It has been difficult for me to come to terms with the bureaucratic and manipulative nature of these pharmaceutical companies when examined from the perspective of basic human well-being. The desire to make economic and monetary gains at the sake of an ill individual is not only reprehensible, it is criminal. Yet, such finagling of the system, or even transformation of a system designed to offer reliable and credible health care into one that supports only large corporate industry, continues.
Pollock further deals with the pharmaceutical industry’s obsession with money over concrete medicine. She writes, “prices are not set by production costs, but by willingness to pay.” It becomes apparent that pharmaceutical companies cater to the rich, those who are most likely to pay for expensive drugs. I found it morally reprehensible and disgusting to find how much drugs for terminal illnesses cost. Pollock discusses the mindset behind these pharmaceutical giants who have realized that those close to death will do almost anything to try and prolong life. In particular, Pollock offers one example of a drug that was found to increase lifespan by only 12 days, but which sold for approximately $3,500 a month. In the face of death, rationality becomes obscured, and pharmaceutical companies have seized this opportunity. Pollock explains, “as long as the price can be whatever the drug company demands, with indeed a higher price threshold for a shorter duration regimen, there is little financial incentive for the drug to actually work” (Pollock, 2010). Moreover, the argument that pharmaceutical companies and high-level members of society are engaging in charitable “pro bono” acts and therefore not just concerned with profit falls flat in the face of the hard reality that “charitable approaches do not necessarily lower the cost of the drugs, which is to say the revenue of the pharmaceutical companies” (Pollock, 2010). In fact, in many ways these “charitable approaches” only further bolster a company’s public relations image; in this world superficiality reigns. Philanthropy should be seen “as part of [pharma’s] global pricing strategy rather than the unmitigated good that their ‘corporate citizenship’ public relations would suggest” (Pollock, 2010).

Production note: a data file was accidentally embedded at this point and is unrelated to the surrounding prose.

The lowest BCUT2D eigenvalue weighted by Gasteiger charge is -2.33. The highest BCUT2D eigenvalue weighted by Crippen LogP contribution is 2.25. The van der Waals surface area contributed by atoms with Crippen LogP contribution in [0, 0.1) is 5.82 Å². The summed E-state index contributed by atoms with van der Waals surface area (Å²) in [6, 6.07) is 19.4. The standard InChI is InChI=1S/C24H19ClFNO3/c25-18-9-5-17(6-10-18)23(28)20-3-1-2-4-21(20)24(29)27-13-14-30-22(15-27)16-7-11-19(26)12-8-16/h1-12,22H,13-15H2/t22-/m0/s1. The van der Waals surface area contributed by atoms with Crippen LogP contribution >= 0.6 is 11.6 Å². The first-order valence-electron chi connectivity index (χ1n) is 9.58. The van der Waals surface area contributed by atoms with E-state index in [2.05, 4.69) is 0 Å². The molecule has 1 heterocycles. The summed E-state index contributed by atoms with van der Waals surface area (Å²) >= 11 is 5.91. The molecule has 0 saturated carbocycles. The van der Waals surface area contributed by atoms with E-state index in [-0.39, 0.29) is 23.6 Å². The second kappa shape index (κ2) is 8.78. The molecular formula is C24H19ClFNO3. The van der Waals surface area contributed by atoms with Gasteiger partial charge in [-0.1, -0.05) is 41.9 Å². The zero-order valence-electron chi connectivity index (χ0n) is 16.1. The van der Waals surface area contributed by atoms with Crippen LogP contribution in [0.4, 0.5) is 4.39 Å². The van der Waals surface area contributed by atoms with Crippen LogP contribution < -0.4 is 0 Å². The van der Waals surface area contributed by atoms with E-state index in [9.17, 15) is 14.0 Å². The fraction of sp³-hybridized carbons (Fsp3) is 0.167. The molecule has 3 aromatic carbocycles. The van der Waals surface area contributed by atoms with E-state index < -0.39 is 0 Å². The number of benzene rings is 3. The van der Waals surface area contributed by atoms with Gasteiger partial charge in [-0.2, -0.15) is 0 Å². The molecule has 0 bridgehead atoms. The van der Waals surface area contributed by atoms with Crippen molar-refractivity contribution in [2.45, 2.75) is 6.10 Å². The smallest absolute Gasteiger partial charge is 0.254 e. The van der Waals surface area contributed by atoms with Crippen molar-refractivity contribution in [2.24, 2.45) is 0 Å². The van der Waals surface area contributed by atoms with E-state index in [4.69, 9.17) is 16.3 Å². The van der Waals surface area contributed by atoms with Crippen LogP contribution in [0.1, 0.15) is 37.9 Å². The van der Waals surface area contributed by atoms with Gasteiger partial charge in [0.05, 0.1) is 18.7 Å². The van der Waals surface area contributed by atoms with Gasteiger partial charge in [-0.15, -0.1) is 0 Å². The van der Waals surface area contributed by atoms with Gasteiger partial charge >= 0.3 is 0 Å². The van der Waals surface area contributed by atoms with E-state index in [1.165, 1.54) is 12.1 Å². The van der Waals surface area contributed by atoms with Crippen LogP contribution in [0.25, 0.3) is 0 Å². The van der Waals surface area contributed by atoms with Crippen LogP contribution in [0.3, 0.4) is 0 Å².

Additionally, the social bifurcations that are established as a result of companies like Pfizer catering to the rich establishes “trade-offs between a commitment to equity in health care for all versus access to potentially life-prolonging medicines for some” (Pollock, 2010). Unfortunately, those with money are those guaranteed to receive the highest level of care. More unfortunate is the dismissal of diseases of the “poor” such as HIV/AIDs and malaria. For pharmaceutical companies, treatments are offered to those illnesses in “profitable areas.” Pollock concisely states the issue of big pharma in the following statement “pharmaceuticals are part of a postwar boom in techno-science that has created both increased control over bodies and widening global inequalities and created dissidents” (Pollock, 2010). In short, big pharmaceutical companies are able to initiate and end the dispersal of pills and by extension health care (as health care is now defined by medication). It is important to realize the termination of a pill is not always because it is ineffective, often times the financial revenue it brings in outweighs the health effects (whether good or bad). Health in relation to big pharma and their influence on medical education and dispersal is about economic capital.